He Was Dead…But He Got Better!

I have been thinking about grace, the Christian life, and improvement in light of the […]

Jacob / 5.6.09

I have been thinking about grace, the Christian life, and improvement in light of the movie poster for Crank, High Voltage. Despite all of the Oscar Buzz surrounding Jason Statham for his role as Chev Chelios-this statement is dripping with sarcasm-the tag line on the movie poster jumped out at me: “He was dead…but he got better.” This line resonates deep within me because for the longest time this was my impression of Christianity. That Christianity is about just finding Jesus for the purpose of making my life better. Unfortunately, everyday I make the theological error of believing that while yes a sinner, I am actually morally neutral. It actually offends me to think that ‘sinner’ is not the title given to me because I have failed to do the law, but ‘sinner’ is actually the title given to me born as a human.

“Christianity is not a religion for good people to get better; it is a religion for bad people to cope with their failure to be good” (PZ). Under the law of God alone, we are actually killed by God, he puts the part within us which wants to be better (which is the whole of us) to death. This is because God doesn’t want a better you. As if you, riddled and tainted with sin, just needed a daily touch up here and there that a quiet time could fix. Instead, God takes that which he has justly killed and graciously makes us, by the power of the Holy Spirit, a new creation. Thus bringing the dead to life and reconciling us back to Himself (2 Cor. 5:17).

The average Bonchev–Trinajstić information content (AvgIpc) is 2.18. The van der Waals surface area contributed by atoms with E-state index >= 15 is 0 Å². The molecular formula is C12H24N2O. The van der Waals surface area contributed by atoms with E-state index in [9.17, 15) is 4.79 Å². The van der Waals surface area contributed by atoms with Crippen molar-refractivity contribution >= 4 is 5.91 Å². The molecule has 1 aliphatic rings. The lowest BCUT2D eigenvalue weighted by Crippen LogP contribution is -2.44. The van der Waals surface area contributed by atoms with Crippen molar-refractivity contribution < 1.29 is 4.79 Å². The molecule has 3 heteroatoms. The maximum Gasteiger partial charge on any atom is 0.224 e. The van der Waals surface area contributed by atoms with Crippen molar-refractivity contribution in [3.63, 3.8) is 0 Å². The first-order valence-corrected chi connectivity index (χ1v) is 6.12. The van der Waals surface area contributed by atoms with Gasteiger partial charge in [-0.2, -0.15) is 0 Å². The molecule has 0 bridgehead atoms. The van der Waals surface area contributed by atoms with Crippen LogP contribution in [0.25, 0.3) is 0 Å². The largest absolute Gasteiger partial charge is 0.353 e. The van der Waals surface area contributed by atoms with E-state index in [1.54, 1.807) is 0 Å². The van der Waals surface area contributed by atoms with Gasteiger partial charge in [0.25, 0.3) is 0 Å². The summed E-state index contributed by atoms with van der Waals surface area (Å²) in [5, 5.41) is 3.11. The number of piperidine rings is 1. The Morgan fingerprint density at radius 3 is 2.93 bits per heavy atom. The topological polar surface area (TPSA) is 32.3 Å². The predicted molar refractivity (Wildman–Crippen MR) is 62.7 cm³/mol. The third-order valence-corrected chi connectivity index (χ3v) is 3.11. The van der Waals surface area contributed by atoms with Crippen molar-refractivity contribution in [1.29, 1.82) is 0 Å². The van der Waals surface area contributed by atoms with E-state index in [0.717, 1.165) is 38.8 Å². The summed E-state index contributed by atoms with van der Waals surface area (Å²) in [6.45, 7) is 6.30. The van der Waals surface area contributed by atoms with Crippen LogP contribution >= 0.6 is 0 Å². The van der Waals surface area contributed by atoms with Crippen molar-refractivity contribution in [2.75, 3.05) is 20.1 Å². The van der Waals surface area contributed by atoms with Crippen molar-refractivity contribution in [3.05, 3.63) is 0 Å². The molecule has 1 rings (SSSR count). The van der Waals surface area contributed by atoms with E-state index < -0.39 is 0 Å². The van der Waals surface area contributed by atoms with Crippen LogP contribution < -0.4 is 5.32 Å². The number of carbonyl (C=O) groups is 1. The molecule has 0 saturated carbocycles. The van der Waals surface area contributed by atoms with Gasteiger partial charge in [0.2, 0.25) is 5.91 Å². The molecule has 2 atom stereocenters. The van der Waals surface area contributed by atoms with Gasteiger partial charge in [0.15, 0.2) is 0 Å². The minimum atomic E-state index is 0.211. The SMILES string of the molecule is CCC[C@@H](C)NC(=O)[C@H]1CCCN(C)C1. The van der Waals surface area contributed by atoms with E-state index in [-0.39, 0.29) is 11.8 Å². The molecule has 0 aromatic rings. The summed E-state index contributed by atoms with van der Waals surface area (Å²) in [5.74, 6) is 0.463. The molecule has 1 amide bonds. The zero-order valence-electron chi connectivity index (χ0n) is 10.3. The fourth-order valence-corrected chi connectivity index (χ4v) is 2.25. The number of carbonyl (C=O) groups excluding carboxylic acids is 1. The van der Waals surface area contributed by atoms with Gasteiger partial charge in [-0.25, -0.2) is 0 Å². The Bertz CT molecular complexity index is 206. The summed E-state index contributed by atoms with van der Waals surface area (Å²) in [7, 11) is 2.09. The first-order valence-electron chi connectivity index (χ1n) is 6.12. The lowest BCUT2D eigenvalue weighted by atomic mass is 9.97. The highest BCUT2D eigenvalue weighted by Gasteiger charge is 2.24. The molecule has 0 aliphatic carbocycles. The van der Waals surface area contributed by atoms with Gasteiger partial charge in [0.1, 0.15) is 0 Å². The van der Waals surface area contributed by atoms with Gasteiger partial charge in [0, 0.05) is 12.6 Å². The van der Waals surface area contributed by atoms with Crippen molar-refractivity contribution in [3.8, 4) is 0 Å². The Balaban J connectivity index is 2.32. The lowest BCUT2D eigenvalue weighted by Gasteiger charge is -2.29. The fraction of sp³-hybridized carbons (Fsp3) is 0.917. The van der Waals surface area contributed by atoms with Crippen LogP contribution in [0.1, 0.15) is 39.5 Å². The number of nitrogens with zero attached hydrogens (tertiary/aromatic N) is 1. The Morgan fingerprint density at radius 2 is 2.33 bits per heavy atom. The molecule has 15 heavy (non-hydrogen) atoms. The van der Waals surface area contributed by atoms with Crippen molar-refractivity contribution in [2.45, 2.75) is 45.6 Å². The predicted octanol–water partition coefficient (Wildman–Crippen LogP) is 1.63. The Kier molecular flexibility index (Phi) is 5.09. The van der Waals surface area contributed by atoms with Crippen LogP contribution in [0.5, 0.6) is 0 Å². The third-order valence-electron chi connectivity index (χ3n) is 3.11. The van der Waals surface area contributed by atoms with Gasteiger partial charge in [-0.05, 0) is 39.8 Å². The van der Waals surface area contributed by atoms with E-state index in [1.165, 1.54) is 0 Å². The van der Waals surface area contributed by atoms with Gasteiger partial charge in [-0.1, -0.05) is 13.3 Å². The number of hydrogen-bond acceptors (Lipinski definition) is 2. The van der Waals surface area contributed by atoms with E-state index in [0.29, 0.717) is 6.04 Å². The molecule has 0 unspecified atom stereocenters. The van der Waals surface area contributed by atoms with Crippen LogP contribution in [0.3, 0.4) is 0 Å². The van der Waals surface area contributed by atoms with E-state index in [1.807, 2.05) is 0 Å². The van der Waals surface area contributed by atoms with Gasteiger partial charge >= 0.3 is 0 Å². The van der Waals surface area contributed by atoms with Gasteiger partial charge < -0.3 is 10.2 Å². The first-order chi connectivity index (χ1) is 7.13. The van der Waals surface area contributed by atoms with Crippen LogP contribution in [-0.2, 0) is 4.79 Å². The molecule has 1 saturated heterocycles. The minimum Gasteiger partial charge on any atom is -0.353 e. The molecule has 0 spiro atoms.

Christianity then is not the mechanism that helps us get better in a moralistic sense, rather it is the redemptive balm which enables sinners to daily let go of their control, accept death, and be born again. Therefore grace is actually a verb and not a noun. Grace no longer is the HIGH VOLTAGE Jesus Juice in a Chev Chelios sense, which I the sinner, who is getting better, needs an “extra measure of” to see me through my rough day. Instead, grace is a verb; it is the active pronouncement that my sins are forgiven on account of Jesus Christ’s all sufficient work on the cross and that, because of that great work alone, while still totally sinners, we are rightly pronounced as justified in the eyes of God.